How to Protect Yourself in a World of Narcissists and Other Assholes

Let’s talk about boundaries, baby…

When I was a teenager, I knew exactly what a boundary was.

It was that invisible line we crossed over when my parents drove us from Arizona on our way to Disneyland.

Welcome to California!

When my first husband came along in my early twenties, I held tight onto my “boundaries are state lines” belief and threw open the doors to my heart because that was what nice girls were supposed to do.

And nothing mattered more to me than being nice.

To someone else, that is.

When I was 29 and he admitted to having sex with other women like it was an Olympic sport, before the ink was dry on the divorce papers my second husband came along. And I jumped headfirst from the high dive without even checking to see if there was water in the pool.

Still convinced that boundaries had nothing to do with me personally (that was the job of map-making people), I found myself in another abusive marriage to another abusive man who barreled into my life like a tornado.

And instead of fleeing for safety to the cellar, I flung open my doors, stood on the front porch, and invited him in.

Not to say I didn’t draw any lines in my relationships, but they were wispy ones in the sand that anyone, especially the men I loved, could breeze right through.

Plus, I wanted to be nice. I wanted to be liked. I didn’t want anyone to see me as mean.

Oh, the horror.

So I gave and gave and gave, without expectations of ever receiving the same amount in return.

“You are not required to set yourself on fire to keep others warm.” — unknown

I made myself uncomfortable so others could be comfortable. I was selfless when others were selfish. I made myself available to unavailable people. If marriage was a bank, I deposited every last cent I had and made the men I loved rich, my pockets empty so theirs could be full.

Was I ever rewarded for this sacrifice? No. Not even a little bit. Why?

Narcissists. And other assholes.

My most foolish assumption was that everyone was inherently good at their core. Sure, people made mistakes, but no one hurt others on purpose, right?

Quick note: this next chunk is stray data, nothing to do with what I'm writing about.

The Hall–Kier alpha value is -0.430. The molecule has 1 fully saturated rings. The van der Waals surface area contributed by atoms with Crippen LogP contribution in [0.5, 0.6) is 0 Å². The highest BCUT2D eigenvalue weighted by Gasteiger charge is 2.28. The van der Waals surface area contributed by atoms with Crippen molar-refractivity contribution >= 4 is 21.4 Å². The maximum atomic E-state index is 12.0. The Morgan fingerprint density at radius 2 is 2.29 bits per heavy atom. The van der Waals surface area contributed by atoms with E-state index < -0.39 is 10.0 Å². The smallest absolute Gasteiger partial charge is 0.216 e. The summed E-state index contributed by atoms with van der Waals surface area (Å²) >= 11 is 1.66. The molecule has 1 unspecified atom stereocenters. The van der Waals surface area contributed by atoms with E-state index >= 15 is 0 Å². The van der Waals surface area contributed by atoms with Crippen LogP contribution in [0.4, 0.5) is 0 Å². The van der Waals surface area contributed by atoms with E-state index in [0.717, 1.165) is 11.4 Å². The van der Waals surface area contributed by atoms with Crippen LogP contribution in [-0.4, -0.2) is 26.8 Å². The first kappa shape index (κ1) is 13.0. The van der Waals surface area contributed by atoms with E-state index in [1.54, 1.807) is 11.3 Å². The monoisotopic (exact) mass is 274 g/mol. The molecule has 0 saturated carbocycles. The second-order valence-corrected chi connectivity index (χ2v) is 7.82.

Because of that, and because I had no boundaries to protect me, my doors were wide open for narcissists and other assholes to come walking through. They didn’t even have to knock. I didn’t even look through the peephole to see who it was first.

My welcome mat read, “Come on in, I trust you.”

Consequently, for nearly three decades I was walked on, walked over, ignored, dismissed, disrespected, belittled, criticized…you get the picture. And by the very people I loved most in the world.

All because of boundaries. Or rather, my lack of them.

Nowadays, I don’t have to worry about being treated in a way that is less than I deserve. I don’t risk falling for another narcissist. I’m not taken advantage of by others. I know exactly who I am and what I’m worth, thus I don’t tolerate assholes who tell me otherwise. And I don’t fear what others think of me because I know that’s their problem, not mine.

All because of boundaries. Or rather, my abundance of them.

Here’s what I’ve learned:

Boundaries are about you.

Not the other person. They are there to honor the relationship you have with yourself.

You’re not being “mean” when you set a boundary.

This is a tough one for all of us people-pleasers out there (well, I’m a recovering one and have been clean for several years now). I’m here to tell you, being “nice” is overrated. What’s more important is to be kind, especially to yourself. And there is no greater kindness than protecting that valuable heart of yours.